I went vegetarian for moral reasons for a few years and lately I’m working on going full vegan.
Veganism isn’t very philosophically interesting for me, so I don’t have too much to say on that front. It’s pretty cut and dry given my value system. I value the well being of conscious creatures. Whether those creatures are as intelligent, aware, or capable as humans is irrelevant to me. The only thing that registers in my value system is said creatures’ capacity for well being and suffering.
I don’t think there’s much intellectually honest debate to be had about whether factory farming increases animal suffering. It clearly does, by a lot. I’m not going to get into all the gory details. You can easily look them up online. Contrary to meat industry marketing and the cute happy cow on your milk jug, the reality is that farm animals’ lives are horrific, even in so called “free range” farms. As more people go vegan, animals that would otherwise suffer in factory farms won’t exist, thus reducing the total suffering in the world.
Another major reason to go vegan is to help the environment. Animal agriculture is one of the largest sources of greenhouse gases. It drives deforestation, pollution, species extinction, habitat loss, antibiotic resistance, and the spread of disease. It’s an extremely inefficient use of limited resources. If you call yourself an environmentalist, you should really go vegan.
Being vegan can be better for your health, but you have to pay close attention to what you eat. You have to make sure you’re getting the vitamins and minerals you need. It can be pretty easy to deprive yourself if you go into it not knowing what you’re doing.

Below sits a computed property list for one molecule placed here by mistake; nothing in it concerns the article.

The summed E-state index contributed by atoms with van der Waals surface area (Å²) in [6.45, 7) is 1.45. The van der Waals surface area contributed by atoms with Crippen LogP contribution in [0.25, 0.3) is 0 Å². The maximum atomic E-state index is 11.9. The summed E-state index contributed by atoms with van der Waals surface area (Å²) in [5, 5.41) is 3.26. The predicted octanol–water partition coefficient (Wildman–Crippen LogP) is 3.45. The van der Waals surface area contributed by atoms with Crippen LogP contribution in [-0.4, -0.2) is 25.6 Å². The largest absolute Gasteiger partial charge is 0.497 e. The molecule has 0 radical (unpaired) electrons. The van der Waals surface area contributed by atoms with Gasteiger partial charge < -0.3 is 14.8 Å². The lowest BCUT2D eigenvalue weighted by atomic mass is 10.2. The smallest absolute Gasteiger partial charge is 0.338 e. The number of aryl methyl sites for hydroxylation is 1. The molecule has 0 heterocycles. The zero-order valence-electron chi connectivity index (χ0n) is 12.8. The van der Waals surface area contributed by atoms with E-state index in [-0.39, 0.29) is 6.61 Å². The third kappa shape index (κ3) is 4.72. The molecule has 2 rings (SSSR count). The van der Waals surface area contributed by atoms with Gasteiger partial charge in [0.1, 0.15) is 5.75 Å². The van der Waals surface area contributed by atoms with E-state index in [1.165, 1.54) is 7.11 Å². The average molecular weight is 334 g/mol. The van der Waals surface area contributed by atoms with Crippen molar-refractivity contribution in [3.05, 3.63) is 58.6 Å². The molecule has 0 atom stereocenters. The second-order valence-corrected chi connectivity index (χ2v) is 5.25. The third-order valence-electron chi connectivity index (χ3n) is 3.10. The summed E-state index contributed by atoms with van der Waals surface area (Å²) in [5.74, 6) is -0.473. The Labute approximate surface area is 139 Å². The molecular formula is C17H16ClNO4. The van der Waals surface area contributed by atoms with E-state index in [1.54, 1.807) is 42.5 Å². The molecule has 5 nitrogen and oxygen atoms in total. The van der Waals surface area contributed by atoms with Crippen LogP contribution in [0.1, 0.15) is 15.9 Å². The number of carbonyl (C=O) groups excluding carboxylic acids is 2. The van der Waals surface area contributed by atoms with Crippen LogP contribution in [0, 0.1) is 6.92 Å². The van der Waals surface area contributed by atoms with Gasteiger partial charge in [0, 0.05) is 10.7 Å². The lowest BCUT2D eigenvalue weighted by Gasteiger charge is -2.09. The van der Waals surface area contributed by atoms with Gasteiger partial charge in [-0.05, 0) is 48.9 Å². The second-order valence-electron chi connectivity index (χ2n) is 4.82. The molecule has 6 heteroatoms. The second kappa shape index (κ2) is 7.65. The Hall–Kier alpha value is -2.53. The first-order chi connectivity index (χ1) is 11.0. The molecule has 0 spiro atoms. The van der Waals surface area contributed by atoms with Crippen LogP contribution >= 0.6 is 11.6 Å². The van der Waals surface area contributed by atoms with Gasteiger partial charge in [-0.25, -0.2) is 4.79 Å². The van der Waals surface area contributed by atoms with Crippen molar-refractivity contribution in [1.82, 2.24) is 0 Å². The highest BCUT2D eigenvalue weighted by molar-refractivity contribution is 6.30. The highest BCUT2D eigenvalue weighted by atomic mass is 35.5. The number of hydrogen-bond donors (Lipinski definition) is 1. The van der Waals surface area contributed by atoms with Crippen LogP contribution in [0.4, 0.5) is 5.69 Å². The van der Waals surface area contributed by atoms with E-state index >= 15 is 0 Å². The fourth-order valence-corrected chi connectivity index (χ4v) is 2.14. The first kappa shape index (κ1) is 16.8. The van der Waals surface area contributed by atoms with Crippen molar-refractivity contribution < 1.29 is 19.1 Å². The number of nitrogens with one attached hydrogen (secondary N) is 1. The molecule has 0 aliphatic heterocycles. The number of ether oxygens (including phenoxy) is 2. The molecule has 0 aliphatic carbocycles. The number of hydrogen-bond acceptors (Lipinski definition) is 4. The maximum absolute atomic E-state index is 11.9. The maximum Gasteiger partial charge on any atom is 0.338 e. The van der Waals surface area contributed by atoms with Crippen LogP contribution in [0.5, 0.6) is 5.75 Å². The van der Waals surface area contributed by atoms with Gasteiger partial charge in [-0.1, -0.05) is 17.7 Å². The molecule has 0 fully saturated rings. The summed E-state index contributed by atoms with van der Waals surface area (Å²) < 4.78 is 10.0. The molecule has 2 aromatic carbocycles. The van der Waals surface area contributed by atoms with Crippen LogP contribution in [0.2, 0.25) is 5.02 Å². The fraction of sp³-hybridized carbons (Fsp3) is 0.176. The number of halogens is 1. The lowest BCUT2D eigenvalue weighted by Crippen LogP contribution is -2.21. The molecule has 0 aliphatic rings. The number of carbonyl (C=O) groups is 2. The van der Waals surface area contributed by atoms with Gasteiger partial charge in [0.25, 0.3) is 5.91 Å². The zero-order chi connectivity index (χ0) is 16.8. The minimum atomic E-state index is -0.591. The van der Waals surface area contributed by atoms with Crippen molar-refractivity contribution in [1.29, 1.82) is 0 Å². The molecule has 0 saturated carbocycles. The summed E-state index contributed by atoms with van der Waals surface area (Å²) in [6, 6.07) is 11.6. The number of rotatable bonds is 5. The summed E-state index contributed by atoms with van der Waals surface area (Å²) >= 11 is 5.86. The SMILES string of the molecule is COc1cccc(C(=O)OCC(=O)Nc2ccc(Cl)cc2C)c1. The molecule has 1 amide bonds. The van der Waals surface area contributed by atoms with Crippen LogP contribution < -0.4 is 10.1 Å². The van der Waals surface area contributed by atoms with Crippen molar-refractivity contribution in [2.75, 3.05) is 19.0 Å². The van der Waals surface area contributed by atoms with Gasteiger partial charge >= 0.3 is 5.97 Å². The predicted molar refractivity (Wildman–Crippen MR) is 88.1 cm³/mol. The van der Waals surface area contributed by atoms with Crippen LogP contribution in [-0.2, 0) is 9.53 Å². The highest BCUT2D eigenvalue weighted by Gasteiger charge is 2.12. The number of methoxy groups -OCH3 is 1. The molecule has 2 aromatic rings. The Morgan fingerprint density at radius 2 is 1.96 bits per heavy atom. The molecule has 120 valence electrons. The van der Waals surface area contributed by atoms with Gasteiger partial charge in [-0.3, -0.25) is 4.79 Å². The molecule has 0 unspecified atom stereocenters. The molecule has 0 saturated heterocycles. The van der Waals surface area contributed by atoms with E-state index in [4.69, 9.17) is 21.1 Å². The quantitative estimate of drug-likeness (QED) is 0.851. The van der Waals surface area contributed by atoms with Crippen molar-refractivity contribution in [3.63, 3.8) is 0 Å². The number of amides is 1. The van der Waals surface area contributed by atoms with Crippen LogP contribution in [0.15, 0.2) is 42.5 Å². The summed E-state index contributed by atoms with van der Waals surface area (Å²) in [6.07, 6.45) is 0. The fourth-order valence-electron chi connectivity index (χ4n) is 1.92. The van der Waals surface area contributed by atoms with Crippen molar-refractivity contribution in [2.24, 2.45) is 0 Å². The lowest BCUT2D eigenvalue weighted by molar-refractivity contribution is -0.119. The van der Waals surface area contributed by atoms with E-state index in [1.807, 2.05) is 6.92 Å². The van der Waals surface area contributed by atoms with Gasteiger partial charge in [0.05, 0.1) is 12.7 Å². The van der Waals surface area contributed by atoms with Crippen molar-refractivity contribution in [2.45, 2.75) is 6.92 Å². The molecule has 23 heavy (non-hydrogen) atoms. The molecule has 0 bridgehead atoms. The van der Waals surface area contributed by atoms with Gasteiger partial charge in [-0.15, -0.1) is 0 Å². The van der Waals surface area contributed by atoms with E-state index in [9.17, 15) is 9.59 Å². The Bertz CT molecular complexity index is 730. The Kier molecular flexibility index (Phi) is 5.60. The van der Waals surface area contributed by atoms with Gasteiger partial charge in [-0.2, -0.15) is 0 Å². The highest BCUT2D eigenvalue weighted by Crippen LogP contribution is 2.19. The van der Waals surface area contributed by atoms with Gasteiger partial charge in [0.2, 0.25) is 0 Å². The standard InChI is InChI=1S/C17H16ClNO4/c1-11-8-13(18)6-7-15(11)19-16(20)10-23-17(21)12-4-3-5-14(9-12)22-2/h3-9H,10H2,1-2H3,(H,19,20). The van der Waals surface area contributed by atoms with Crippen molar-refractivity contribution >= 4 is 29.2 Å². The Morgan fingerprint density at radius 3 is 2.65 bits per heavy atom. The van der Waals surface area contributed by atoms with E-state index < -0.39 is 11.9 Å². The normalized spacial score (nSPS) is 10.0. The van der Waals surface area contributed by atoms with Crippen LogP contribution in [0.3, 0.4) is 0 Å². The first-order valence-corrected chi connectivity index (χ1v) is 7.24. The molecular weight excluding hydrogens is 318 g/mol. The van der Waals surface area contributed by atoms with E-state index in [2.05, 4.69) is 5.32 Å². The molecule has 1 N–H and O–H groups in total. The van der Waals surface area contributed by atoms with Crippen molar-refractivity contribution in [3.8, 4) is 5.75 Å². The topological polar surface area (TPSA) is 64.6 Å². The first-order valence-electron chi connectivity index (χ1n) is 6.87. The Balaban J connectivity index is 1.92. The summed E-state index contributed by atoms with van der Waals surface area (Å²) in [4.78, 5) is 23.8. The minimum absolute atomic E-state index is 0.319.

Now I want to address the true stereotype of the annoying vegan. I understand where annoying vegans are coming from. The image of people eating meat while knowing where that meat comes from and basically not thinking about it / not caring is maddening, given the amount of the suffering they’re indirectly inflicting.
That said, I don’t think shaming people for being omnivorous is effective at creating vegans. I understand that the welfare of animals is important. I understand that there are people who won’t admit that animal welfare matters and they come up with a million tiring excuses to justify meat eating. I know how frustrating it is trying to reason with people who (conveniently) see nothing wrong with causing animal suffering.
However, going vegan is a major lifestyle change, even if you only commit to being vegan half of the time. While going vegan overnight might be the most ethical choice, it’s not realistic for most people. It takes time to change one’s long-established habits, especially one’s diet. So to the fire and brimstone vegans out there, have patience with people.
Have patience not because what omnivores are doing isn’t that bad, but because having patience and being kind is probably your best chance at converting people.
I want to end by reminding everyone of something that I don’t think gets emphasized enough in vegan circles: you can still help the cause even if you don’t go vegan full-time. If going full vegan seems overwhelming, try doing it over the course of six months or a year. Taking your time is better than trying to do it overnight, failing and getting discouraged, and then giving up for good.
Again, I don’t want to make veganism seem like it’s not morally urgent issue, but we must have reasonable expectations of ourselves and others. So do what you can, don’t get discouraged, and don’t give up.